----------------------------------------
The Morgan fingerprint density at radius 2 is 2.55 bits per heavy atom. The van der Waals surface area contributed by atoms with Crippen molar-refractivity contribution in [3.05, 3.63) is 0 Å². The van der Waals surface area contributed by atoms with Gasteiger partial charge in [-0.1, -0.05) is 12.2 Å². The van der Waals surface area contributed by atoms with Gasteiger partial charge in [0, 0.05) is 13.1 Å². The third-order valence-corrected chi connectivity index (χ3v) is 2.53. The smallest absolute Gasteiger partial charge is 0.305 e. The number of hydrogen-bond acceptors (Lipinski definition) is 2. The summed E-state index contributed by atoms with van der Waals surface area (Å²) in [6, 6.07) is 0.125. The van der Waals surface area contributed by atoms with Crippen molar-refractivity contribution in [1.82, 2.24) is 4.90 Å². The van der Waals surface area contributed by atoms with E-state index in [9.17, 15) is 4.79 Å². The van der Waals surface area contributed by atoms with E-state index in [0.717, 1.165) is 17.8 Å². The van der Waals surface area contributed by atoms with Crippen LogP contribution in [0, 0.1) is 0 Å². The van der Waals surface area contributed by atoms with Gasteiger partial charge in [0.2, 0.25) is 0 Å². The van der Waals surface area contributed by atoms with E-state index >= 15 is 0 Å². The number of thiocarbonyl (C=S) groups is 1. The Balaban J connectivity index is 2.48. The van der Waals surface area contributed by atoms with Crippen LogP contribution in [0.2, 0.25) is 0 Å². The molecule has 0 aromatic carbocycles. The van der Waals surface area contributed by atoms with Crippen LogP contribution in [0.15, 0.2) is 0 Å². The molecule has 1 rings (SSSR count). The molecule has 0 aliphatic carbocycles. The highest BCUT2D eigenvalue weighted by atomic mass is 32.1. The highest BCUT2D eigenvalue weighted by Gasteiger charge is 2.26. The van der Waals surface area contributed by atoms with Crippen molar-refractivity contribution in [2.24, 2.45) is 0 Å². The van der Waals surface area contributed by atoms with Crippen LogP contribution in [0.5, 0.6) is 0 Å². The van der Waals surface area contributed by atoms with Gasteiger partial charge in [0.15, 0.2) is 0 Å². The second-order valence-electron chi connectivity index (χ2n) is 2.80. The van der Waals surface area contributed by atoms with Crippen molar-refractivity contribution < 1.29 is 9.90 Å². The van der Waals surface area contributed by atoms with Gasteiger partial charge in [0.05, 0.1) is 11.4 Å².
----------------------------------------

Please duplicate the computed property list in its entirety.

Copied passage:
The Morgan fingerprint density at radius 2 is 2.55 bits per heavy atom. The van der Waals surface area contributed by atoms with Crippen molar-refractivity contribution in [3.05, 3.63) is 0 Å². The van der Waals surface area contributed by atoms with Gasteiger partial charge in [-0.1, -0.05) is 12.2 Å². The van der Waals surface area contributed by atoms with Gasteiger partial charge in [0, 0.05) is 13.1 Å². The third-order valence-corrected chi connectivity index (χ3v) is 2.53. The smallest absolute Gasteiger partial charge is 0.305 e. The number of hydrogen-bond acceptors (Lipinski definition) is 2. The summed E-state index contributed by atoms with van der Waals surface area (Å²) in [6, 6.07) is 0.125. The van der Waals surface area contributed by atoms with Crippen molar-refractivity contribution in [1.82, 2.24) is 4.90 Å². The van der Waals surface area contributed by atoms with E-state index in [9.17, 15) is 4.79 Å². The van der Waals surface area contributed by atoms with E-state index in [0.717, 1.165) is 17.8 Å². The van der Waals surface area contributed by atoms with Crippen LogP contribution in [0, 0.1) is 0 Å². The van der Waals surface area contributed by atoms with Gasteiger partial charge in [0.2, 0.25) is 0 Å². The van der Waals surface area contributed by atoms with E-state index >= 15 is 0 Å². The number of thiocarbonyl (C=S) groups is 1. The Balaban J connectivity index is 2.48. The van der Waals surface area contributed by atoms with Crippen LogP contribution in [0.2, 0.25) is 0 Å². The molecule has 0 aromatic carbocycles. The van der Waals surface area contributed by atoms with Crippen LogP contribution in [0.15, 0.2) is 0 Å². The molecule has 1 rings (SSSR count). The molecule has 0 aliphatic carbocycles. The highest BCUT2D eigenvalue weighted by atomic mass is 32.1. The highest BCUT2D eigenvalue weighted by Gasteiger charge is 2.26. The van der Waals surface area contributed by atoms with Crippen molar-refractivity contribution in [2.24, 2.45) is 0 Å². The van der Waals surface area contributed by atoms with Crippen LogP contribution in [0.5, 0.6) is 0 Å². The van der Waals surface area contributed by atoms with Gasteiger partial charge in [0.15, 0.2) is 0 Å². The second-order valence-electron chi connectivity index (χ2n) is 2.80. The van der Waals surface area contributed by atoms with Crippen molar-refractivity contribution < 1.29 is 9.90 Å². The van der Waals surface area contributed by atoms with Gasteiger partial charge in [0.05, 0.1) is 11.4 Å².